1. For Ganache filling: Place chocolate, cream and confectioners' sugar in medium microwave-safe bowl. Heat in microwave on high until mixture is warm to touch, 20-30 seconds. Whisk until smooth; transfer bowl to refrigerator and let stand until just chilled, no longer than 30 minutes.
2. For Cupcakes: Adjust oven rack to middle position and heat oven to 350F. Line standard-size muffin pan (cups have 1/2-cup capacity) with baking-cup liners. Place chocolate and cocoa in medium bowl. Pour hot coffee over mixture and whisk until smooth. Set in refrigerator to cool completely, about 20 minutes. Whisk flour, sugar, salt and baking soda together in medium bowl; set aside. Whisk oil, eggs, vinegar and vanilla into cooled chocolate-cocoa mixture until smooth. Add flour mixture and whisk until smooth. Divide batter evenly among muffin pan cups. Place one slightly rounded teaspoon ganache filling on top of each cupcake. Bake until cupcakes are set and just firm to touch, 17-19 minutes. Cool cupcakes in muffin pan on wire rack until cool enough to handle, about 10 minutes. Carefully lift each cupcake from muffin pan and set on wire rack. Cool to room temperature before frosting, about 1 hour.
3. To Frost: Mound 2-3 tablespoons frosting on center of each cupcake. Using small icing spatula or butter knife, spread frosting to edge of cupcake, leaving slight mound in center. Cupcakes could then be rolled in topping. Place topping (such as chopped nuts) on a plate. Holding the cupcake at its base, gently roll the outer edges of the frosting in the topping. Or frosting can be piped, using a pastry bag fitted with a 1/2-inch plain or star tip. Starting at the outside edge and working inward, pipe the frosting into a spiral. Sprinkle lightly with a topping, if desired.
Creamy Chocolate Frosting
(makes about 2-1/4 cups)
Note: Cool the chocolate to between 85 and 100 degrees before adding it to the frosting. If the frosting seems too soft after adding the chocolate, chill it briefly in the refrigerator and then re-whip it until creamy. The frosting can be made up to 24 hours in advance and refrigerated in an airtight container. When ready to frost, place frosting in a microwave-safe container and warm briefly on high power until just slightly softened, 5-10 seconds. Once warmed, stir until creamy.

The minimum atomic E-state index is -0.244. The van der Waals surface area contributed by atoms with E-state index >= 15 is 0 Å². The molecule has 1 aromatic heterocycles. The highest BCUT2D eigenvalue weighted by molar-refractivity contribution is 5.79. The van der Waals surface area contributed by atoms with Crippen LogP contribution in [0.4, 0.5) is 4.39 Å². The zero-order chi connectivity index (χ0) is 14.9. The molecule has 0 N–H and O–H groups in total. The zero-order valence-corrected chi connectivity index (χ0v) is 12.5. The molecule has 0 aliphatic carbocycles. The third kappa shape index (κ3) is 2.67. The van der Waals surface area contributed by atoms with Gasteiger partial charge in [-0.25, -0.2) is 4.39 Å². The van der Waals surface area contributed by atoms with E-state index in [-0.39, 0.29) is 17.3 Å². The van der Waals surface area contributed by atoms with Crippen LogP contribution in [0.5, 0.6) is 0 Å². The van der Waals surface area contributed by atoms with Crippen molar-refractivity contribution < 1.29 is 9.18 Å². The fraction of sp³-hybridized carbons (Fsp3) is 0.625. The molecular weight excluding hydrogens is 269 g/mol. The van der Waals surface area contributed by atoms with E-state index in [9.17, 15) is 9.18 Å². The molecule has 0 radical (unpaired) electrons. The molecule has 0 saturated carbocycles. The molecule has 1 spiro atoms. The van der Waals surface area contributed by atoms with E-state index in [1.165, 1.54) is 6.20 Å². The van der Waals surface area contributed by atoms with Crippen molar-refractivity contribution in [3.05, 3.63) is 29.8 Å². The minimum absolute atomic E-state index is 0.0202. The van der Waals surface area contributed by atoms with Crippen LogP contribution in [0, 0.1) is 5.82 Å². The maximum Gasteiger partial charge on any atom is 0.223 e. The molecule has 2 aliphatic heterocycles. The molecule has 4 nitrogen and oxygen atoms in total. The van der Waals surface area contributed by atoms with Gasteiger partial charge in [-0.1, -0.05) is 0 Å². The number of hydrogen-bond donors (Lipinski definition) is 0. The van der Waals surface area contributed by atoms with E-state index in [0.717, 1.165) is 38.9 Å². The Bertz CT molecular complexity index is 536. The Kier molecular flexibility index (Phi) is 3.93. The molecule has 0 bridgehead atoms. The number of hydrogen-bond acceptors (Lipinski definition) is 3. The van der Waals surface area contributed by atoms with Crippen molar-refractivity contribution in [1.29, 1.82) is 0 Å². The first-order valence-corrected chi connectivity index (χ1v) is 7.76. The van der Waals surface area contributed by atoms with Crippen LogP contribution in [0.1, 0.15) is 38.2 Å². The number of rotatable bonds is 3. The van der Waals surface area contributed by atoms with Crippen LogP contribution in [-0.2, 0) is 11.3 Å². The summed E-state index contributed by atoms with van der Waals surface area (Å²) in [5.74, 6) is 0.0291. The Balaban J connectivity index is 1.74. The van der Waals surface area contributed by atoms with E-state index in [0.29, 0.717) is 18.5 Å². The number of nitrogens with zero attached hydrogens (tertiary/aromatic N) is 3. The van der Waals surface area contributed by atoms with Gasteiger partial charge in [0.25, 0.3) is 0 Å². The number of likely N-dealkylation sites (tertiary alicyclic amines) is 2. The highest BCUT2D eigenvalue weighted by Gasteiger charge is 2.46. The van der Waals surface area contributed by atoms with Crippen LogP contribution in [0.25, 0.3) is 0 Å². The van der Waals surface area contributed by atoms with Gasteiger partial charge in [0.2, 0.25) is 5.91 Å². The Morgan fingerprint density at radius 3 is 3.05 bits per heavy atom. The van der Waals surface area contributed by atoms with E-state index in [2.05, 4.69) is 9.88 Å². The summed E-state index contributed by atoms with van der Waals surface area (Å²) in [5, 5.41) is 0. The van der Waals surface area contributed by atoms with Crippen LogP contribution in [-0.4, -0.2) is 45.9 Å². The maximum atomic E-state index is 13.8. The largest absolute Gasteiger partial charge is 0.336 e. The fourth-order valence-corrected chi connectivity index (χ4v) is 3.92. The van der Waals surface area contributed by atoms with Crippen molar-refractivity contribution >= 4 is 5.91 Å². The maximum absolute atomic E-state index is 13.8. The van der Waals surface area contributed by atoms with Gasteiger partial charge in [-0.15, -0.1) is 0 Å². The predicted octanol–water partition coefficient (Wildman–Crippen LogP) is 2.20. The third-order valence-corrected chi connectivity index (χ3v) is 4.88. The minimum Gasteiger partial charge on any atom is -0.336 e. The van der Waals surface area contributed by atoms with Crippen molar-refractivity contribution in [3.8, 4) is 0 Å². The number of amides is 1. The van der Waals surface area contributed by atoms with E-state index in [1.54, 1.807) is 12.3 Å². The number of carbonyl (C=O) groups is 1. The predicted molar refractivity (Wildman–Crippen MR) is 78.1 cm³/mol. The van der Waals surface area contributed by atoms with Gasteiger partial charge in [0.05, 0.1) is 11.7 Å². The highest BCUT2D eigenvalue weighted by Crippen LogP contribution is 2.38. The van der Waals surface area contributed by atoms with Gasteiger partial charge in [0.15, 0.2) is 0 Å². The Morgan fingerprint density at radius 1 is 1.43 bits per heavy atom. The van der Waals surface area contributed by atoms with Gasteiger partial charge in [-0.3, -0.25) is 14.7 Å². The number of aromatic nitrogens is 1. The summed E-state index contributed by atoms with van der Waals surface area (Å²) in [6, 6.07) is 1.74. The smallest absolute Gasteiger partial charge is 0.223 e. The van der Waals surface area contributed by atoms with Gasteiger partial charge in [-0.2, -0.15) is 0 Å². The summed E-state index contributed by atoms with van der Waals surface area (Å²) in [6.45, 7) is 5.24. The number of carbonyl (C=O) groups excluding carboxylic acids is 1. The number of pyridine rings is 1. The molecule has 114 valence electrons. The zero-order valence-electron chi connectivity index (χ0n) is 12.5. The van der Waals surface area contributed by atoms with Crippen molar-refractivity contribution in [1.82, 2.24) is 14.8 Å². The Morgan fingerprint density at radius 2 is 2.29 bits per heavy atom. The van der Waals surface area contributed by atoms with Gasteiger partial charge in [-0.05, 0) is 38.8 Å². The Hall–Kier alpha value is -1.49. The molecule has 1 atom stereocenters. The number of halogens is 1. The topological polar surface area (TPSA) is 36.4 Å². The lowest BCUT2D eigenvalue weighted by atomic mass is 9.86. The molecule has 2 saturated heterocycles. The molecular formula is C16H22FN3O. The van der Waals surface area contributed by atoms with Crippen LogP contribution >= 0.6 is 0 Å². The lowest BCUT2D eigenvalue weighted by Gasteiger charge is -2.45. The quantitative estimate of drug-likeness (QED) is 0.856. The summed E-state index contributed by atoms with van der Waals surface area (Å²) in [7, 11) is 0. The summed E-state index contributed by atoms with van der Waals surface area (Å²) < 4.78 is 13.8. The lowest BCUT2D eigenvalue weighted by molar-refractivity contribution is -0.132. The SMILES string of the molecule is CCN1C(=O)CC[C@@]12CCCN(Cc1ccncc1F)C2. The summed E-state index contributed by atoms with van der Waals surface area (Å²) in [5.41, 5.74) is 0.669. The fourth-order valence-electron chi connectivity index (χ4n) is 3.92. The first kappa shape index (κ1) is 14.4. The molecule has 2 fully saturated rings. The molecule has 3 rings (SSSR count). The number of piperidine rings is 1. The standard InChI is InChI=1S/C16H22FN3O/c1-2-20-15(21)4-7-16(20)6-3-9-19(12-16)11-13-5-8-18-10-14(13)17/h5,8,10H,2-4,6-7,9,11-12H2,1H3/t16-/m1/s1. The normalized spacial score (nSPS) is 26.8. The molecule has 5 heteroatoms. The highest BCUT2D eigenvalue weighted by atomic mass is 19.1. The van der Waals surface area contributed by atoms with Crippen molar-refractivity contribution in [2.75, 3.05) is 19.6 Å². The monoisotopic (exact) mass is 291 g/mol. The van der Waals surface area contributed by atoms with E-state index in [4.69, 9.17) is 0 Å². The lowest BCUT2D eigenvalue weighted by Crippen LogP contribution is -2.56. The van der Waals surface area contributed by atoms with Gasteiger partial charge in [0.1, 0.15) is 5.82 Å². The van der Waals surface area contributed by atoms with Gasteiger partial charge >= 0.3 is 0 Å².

1/3 c. (2-1/3 oz.) granulated sugar
2 large egg whites
Pinch table salt
12 Tbsp. (1-1/2 sticks) unsalted butter, softened and cut into 1-Tbsp. pieces
6 oz. bittersweet chocolate, melted and cooled
1/2 tsp. vanilla extract
1. Combine sugar, egg whites and salt in bowl of stand mixer; place bowl over pan of simmering water. Whisking gently but constantly, heat mixture until slightly thickened, foamy, and registers 150 degrees on instant-read thermometer, 2-3 minutes.
2. Place bowl in stand mixer fitted with whisk attachment. Beat mixture on medium speed until consistency of shaving cream and slightly cooled, 1-2 minutes. Add butter, 1 piece at a time, until smooth and creamy. (Frosting may look curdled after half of butter has been added; it will smooth with additional butter.) Once all butter is added, add cooled melted chocolate and vanilla; mix until combined. Increase speed to medium-high and beat until light, fluffy, and thoroughly combined, about 30 seconds, scraping beater and side of bowl with rubber spatula as necessary.
Creamy Peanut Butter Frosting
Follow recipe for Creamy Chocolate Frosting, omitting bittersweet chocolate, increasing sugar to 1/2 cup, and increasing salt to 1/8 teaspoon. Add 2/3 cup creamy peanut butter to frosting with vanilla extract in step 2. Garnish cupcakes with 1/2 cup chopped peanuts, if desired.
Creamy Vanilla Frosting
Follow recipe for Creamy Chocolate Frosting, omitting bittersweet chocolate and increasing sugar to 1/2 cup. (If final frosting seems too thick, warm mixer bowl briefly over pan of simmering water. Place bowl back on mixer stand and beat on medium-high speed until creamy. Mine seemed too thin so I whisked it and it firmed up.)
Bon appétit, Cook's Illustrated and merci to the Maxfield family!